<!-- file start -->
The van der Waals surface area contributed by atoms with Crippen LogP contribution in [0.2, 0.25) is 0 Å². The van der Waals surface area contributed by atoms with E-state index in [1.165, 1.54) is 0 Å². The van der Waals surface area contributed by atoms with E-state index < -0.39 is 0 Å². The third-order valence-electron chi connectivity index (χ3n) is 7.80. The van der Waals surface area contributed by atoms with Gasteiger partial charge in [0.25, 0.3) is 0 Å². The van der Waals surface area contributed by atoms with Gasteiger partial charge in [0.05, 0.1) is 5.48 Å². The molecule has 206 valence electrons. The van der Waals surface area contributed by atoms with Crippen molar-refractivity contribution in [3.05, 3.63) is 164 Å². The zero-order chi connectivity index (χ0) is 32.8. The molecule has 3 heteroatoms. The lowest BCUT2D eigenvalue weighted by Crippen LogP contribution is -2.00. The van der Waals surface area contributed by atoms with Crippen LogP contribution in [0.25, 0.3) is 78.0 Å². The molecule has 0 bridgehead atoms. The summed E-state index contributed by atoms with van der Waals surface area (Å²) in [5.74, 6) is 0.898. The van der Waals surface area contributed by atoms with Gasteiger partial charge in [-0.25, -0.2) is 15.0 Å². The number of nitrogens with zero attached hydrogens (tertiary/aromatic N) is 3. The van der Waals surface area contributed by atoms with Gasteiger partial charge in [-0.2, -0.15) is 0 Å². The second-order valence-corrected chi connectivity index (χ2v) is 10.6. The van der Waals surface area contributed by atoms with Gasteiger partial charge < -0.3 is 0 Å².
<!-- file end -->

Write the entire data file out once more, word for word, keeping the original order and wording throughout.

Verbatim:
The van der Waals surface area contributed by atoms with Crippen LogP contribution in [0.2, 0.25) is 0 Å². The van der Waals surface area contributed by atoms with E-state index in [1.165, 1.54) is 0 Å². The van der Waals surface area contributed by atoms with E-state index < -0.39 is 0 Å². The third-order valence-electron chi connectivity index (χ3n) is 7.80. The van der Waals surface area contributed by atoms with Gasteiger partial charge in [0.25, 0.3) is 0 Å². The van der Waals surface area contributed by atoms with Gasteiger partial charge in [0.05, 0.1) is 5.48 Å². The molecule has 206 valence electrons. The van der Waals surface area contributed by atoms with Crippen molar-refractivity contribution in [3.05, 3.63) is 164 Å². The zero-order chi connectivity index (χ0) is 32.8. The molecule has 3 heteroatoms. The lowest BCUT2D eigenvalue weighted by Crippen LogP contribution is -2.00. The van der Waals surface area contributed by atoms with Crippen LogP contribution in [0.25, 0.3) is 78.0 Å². The molecule has 0 bridgehead atoms. The summed E-state index contributed by atoms with van der Waals surface area (Å²) in [5.74, 6) is 0.898. The van der Waals surface area contributed by atoms with Gasteiger partial charge in [-0.25, -0.2) is 15.0 Å². The number of nitrogens with zero attached hydrogens (tertiary/aromatic N) is 3. The van der Waals surface area contributed by atoms with Gasteiger partial charge in [-0.2, -0.15) is 0 Å². The second-order valence-corrected chi connectivity index (χ2v) is 10.6. The van der Waals surface area contributed by atoms with Gasteiger partial charge < -0.3 is 0 Å².